I told him that God’s name is not mentioned in the book of Esther which is curious and crazy and I made the interpretation that it’s a sure sign that God is everywhere in the story, so full in the events and the personalities and the choices that we are at the level of all-over-God, God everywhere, in everything.

“I’m with you,” he said.

He knew what a Rabbi was and he then told me his whole story, from the age of sixteen to the present, which I imagine was about fifteen years. It was a tender story, clear and full of details, well parsed for meaning and a good sense of where it would go when he left this institution. He wanted to return to the small town he came from and he planned to go to College and I believed him.

Another guy came in and he greeted me in a rather formal, well rehearsed way. “I won’t ask how you are doing – for that is a question and I may not know you well enough to ask you a question. I will not inquire what’s new as that is empty and meaningless and meant only to break ice and engage in small talk. I will simply bless you in the way of my tradition. . .” and he switched to Arabic and quoted some of the holy Koran, which I was familiar with. I know some Arabic blessings and introductions, so I responded in kind. His name I will call him Elyasha.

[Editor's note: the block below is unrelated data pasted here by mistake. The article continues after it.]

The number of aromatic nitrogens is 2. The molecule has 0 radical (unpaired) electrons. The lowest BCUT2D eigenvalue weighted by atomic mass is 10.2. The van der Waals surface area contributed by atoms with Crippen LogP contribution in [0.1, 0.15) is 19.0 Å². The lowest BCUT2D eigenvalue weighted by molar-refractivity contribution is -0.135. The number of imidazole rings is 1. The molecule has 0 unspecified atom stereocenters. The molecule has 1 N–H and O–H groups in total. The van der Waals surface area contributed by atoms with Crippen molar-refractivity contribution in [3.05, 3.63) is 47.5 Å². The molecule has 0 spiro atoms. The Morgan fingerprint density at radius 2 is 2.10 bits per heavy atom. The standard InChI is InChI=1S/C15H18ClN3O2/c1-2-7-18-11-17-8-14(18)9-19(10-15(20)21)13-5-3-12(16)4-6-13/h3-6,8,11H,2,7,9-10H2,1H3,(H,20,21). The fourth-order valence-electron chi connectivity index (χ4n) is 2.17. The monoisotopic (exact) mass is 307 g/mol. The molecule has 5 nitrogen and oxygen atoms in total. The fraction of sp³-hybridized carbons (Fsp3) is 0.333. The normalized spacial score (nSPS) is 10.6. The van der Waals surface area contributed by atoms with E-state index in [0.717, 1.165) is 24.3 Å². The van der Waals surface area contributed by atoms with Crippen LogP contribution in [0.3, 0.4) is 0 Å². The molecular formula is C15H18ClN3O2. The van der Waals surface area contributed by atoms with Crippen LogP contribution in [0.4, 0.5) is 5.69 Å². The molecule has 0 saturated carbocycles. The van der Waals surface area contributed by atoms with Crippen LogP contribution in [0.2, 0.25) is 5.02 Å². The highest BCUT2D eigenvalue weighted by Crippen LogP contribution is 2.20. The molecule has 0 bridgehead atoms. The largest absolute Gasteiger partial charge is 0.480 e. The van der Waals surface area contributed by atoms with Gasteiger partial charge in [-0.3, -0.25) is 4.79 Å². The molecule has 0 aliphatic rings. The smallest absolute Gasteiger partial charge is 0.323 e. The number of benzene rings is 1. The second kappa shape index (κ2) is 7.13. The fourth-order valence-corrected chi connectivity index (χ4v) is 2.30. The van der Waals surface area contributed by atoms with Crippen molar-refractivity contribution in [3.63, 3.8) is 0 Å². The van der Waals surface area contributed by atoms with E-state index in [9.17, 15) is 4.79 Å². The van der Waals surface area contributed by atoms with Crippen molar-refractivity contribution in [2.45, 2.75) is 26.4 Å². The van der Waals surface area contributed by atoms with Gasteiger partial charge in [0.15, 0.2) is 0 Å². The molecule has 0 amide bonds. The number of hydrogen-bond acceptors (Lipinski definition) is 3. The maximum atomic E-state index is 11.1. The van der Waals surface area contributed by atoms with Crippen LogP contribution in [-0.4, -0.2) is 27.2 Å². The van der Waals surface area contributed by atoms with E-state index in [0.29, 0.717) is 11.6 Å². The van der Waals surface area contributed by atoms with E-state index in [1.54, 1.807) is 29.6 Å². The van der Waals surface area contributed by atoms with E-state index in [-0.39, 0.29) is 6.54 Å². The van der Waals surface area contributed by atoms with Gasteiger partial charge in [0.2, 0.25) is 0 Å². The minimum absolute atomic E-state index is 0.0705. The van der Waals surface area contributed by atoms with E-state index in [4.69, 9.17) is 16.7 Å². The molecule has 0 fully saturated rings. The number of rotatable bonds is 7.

He didn’t seem to know Mario so I introduced them. One of the Jewish inmates saw the door open from across the yard and he came, he didn’t know Mario either or Elyasha though he had seen them around. I introduced them.

We began to engage in a little circle of dialogue. Elyasha left soon, and returned after five minutes with a few other guys. “You’re the rabbi!” he said, “I should have known!” He must have asked around outside the chapel who is the guy with the not-orange hat in the chapel sitting around waiting for people to arrive.

There were two other individuals affiliated with the Jewish group who were present the first time I was there but absent this time. I asked about them.

“Sent away,” one of the Jewish guys, Jacob, told me.

“What do you mean?”